Gijs van Seventer Environmental Health Seminar.

Novel Methods in Exposure Science

Seminar 2021-2022


For the Fall 2021 semester, we plan to dive into and learn about cutting-edge methods used to characterize human exposures to environmental contaminants, including wearables, remote sensing/GIS, “big data” resources, and techniques related to the exposome. In our series titled “Novel methods in exposure science,” our goal is to bring together leading experts who can talk specifically about methodological innovations, what they contribute, and how they are being applied in current environmental health research.

Join us every Friday (during the semester) in-person or via Zoom from 12:45-1:45 pm

Location: L-214

Register for Zoom link

Click here to view the Fall 2021 Seminar Schedule

Contact: Caitlin Brand

September 24

Speakers: Pat Kinney, ScDPatrick Kinney

Beverly A. Brown Professor of Urban Health and Sustainability

Department of Environmental Health


Title: Evolution of Air Pollution Exposure Assessment: a Personal Perspective

Summary: In this talk, Dr. Kinney will discuss the ways in which exposure assessment for air pollution has evolved (or not) over the past 40 years as the questions of interest, and technology for monitoring, have changed.  He will also discuss future needs in this area.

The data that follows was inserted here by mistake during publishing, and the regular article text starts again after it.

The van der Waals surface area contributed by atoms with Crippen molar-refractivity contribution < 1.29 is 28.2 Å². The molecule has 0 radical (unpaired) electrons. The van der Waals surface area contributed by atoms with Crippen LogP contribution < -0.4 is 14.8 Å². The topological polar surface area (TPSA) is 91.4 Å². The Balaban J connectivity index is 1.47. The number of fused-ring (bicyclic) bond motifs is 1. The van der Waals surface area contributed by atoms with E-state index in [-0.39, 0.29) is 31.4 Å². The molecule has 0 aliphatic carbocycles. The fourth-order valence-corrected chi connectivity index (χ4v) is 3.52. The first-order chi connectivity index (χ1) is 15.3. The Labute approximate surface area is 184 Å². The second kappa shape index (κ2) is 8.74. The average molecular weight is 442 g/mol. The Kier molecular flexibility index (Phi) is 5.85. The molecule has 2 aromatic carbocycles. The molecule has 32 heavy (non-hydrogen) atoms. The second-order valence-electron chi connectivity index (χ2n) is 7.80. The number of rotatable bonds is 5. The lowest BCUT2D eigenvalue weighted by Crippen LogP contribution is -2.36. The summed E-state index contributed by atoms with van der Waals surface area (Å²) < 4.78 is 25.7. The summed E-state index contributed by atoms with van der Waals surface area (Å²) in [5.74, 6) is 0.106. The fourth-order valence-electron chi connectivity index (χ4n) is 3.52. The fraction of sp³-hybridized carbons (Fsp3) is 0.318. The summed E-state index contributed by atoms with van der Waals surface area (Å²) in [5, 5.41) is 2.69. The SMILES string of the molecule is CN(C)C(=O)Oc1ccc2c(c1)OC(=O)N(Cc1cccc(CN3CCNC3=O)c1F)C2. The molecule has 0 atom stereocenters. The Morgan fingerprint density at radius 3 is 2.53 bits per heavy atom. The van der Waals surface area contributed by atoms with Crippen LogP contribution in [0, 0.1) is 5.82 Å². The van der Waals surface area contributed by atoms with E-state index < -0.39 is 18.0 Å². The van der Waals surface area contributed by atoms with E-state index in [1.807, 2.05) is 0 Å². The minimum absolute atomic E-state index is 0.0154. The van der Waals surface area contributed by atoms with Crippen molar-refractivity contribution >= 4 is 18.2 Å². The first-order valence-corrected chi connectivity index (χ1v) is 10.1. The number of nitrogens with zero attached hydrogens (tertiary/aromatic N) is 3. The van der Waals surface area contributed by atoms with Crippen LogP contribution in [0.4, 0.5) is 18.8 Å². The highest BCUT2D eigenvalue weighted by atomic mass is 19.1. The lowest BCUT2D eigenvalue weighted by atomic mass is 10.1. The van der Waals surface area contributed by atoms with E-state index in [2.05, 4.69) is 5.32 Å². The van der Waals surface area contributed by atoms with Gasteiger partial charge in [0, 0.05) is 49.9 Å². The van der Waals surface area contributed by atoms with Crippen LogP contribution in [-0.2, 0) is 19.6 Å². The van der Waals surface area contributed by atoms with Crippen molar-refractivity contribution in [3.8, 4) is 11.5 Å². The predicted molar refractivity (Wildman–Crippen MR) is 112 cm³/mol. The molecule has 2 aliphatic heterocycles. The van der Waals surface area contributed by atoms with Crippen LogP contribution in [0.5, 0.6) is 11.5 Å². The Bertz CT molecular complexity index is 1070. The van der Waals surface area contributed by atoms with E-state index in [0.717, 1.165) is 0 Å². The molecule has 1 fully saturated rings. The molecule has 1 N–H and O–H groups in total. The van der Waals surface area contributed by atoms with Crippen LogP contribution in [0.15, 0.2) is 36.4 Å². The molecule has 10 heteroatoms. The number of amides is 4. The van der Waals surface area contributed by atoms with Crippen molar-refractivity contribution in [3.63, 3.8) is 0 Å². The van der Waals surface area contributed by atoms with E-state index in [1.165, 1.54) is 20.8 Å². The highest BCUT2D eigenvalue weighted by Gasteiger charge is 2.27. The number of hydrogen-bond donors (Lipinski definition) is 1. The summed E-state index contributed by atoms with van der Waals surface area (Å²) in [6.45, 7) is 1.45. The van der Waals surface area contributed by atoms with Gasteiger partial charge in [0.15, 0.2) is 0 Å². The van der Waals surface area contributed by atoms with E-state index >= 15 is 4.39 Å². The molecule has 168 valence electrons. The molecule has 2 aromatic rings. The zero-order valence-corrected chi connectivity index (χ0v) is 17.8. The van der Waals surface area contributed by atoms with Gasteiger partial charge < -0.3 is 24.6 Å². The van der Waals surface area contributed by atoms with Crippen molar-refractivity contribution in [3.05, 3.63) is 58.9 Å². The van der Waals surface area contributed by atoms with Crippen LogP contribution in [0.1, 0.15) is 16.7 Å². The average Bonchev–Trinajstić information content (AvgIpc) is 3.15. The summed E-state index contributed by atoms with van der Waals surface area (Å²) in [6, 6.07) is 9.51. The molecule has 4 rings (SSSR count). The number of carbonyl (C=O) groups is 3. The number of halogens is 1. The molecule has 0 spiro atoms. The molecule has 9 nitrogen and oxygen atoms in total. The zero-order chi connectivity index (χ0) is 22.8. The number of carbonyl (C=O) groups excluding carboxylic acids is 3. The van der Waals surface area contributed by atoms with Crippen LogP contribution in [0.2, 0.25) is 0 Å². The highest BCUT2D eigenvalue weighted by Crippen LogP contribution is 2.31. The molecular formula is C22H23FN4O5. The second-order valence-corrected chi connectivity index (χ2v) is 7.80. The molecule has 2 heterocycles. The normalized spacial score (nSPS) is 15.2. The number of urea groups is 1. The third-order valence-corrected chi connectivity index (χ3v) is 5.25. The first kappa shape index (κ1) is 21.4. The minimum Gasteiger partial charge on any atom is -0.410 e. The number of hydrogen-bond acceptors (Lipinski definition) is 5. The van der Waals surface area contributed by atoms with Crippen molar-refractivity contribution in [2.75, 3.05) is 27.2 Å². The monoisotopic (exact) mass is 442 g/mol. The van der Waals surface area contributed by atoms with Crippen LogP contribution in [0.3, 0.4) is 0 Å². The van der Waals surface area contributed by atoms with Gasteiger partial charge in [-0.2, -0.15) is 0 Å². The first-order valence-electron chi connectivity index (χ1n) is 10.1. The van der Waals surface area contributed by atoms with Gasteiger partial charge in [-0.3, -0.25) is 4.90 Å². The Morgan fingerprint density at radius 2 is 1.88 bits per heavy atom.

Bio: Dr. Kinney joined the School of Public Health faculty in January 2017 as the inaugural Beverly Brown Professor of Urban Health. He was trained as an air pollution epidemiologist at Harvard School of Public Health, and came to BU after two decades at the Columbia University Mailman School of Public Health. In his time at Columbia, he showed how warming temperatures make air pollution like urban smog worse, and more harmful to populations. He led the development of an integrated modeling system to predict the air pollution health effects of climate change into the future. Working at the intersection of climate change, health, and policy, Kinney has conducted research from the South Bronx to China to rapidly growing cities throughout Africa. At Columbia, he also created an interdisciplinary research and teaching program examining the potential impacts of climate change on health. At BU, Kinney is developing a new program that focuses on assessing the health benefits of urban climate action plans, via strategies to promote active transport, green infrastructure, and clean vehicles.

Meeting Format: Hybrid